The issue of towing at self-storage facilities must be broken down into two very separate areas. The first concerns a tenant who has a lease to store their property (a car, boat, trailer, or recreational vehicle) but has defaulted on its rent. The second is when someone has simply placed their property on the facility premises without the legal right or permission to do so.
Let’s address the first. Under the majority of self-storage state statutes around the country, if a tenant is renting a space (either enclosed or outside) and has not paid the rent, the law permits the self-storage operator to tow the vehicle in lieu of having to go through a lien foreclosure process involving a titled piece of property. The addition of the “towing” provision in self-storage lien laws has simplified the otherwise arduous process of addressing the rights of the transfer of title by the facility to any bidder or buyer at a foreclosure sale. Instead that legal transfer process is passed on to the towing company that typically is more familiar with the process as part of its everyday business. So, most state statutes (not all - check if your state is included in that list) simply allow a self-storage operator to wait sixty (60) days, send out a tow notice (which is similar to its lien sale notice), and then call a local tower to remove the vehicle (or boat) from the self-storage facility property. In other words, a simple solution to handle a defaulting tenant with a car or boat.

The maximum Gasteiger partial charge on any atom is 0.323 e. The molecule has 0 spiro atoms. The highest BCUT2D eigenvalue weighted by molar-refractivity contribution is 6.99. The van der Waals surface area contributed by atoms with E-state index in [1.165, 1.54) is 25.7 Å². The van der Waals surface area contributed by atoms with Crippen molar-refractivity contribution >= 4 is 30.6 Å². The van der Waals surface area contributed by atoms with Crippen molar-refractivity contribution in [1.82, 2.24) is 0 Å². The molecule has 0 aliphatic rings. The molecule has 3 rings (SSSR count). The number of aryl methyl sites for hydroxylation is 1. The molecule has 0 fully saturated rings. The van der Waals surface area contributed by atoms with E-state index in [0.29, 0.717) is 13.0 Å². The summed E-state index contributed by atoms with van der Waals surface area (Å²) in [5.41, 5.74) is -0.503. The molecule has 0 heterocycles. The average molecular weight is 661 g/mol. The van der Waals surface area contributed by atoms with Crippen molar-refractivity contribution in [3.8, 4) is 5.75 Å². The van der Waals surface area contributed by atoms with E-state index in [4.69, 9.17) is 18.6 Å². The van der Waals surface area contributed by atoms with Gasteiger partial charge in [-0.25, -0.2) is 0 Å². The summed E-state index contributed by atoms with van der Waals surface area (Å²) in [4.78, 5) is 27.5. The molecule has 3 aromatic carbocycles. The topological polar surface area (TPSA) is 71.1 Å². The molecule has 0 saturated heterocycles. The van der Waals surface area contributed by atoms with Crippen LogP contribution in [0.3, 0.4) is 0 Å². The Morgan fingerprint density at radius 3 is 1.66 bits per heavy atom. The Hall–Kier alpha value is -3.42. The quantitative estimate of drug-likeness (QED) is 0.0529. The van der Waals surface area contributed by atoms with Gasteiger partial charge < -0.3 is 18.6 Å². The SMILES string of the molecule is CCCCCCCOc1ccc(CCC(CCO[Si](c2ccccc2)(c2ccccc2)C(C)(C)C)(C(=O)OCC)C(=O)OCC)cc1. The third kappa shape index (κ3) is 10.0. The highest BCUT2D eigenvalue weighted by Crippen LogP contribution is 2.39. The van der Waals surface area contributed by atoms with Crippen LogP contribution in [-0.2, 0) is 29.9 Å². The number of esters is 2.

The second scenario is the one that most operators ignore until it is too late. What should an operator do with a vehicle (or boat) that is simply left on its property without a lease? Maybe it’s a vehicle or trailer parked in a space without a lease or, more often, parked by a tenant or visitor in the driveway of the facility or in front of rented spaces without permission of the operator (or more important, obstructing access to a space, doorway or parking area). Can the facility simply have the vehicle towed?
The answer is “yes”, but only if the facility has properly placed “Towing” signs on its property. These “No Parking/Towing” signs must comply with the notice language requirements of the state where the facility is located. Typically, these Towing signs must be within 50 feet of the area where the parking is not permitted and the signs should be a minimum of 12 inches by 18 inches. The signs should provide for the following:
A warning that unauthorized vehicles will be towed; The towing company name, address, and phone number; The towing fee and the daily storage fees and the hours of operation. The “Towing” signs should also be separate and distinct from other signs posted on the property.
Nonconsensual towing without notice could get a storage facility operator into trouble if the towed party claims lack of advance notice. To address that issue, an operator may also want to include notice of towing for unauthorized vehicles on the front gate of the facility and referenced in the facility’s written “Rules and Regulations” if such a policy form exists. Absent signage, a posting left on the vehicle’s windshield or door providing 48-to-72-hour advance notice and an opportunity to cure might be sufficient. Hopefully, if the vehicle that has been left in an authorized spot can be cross referenced to a current tenant who has left its vehicle on the property without permission, the operator can contact the tenant by phone, text or e-mail to resolve the situation before any towing takes place.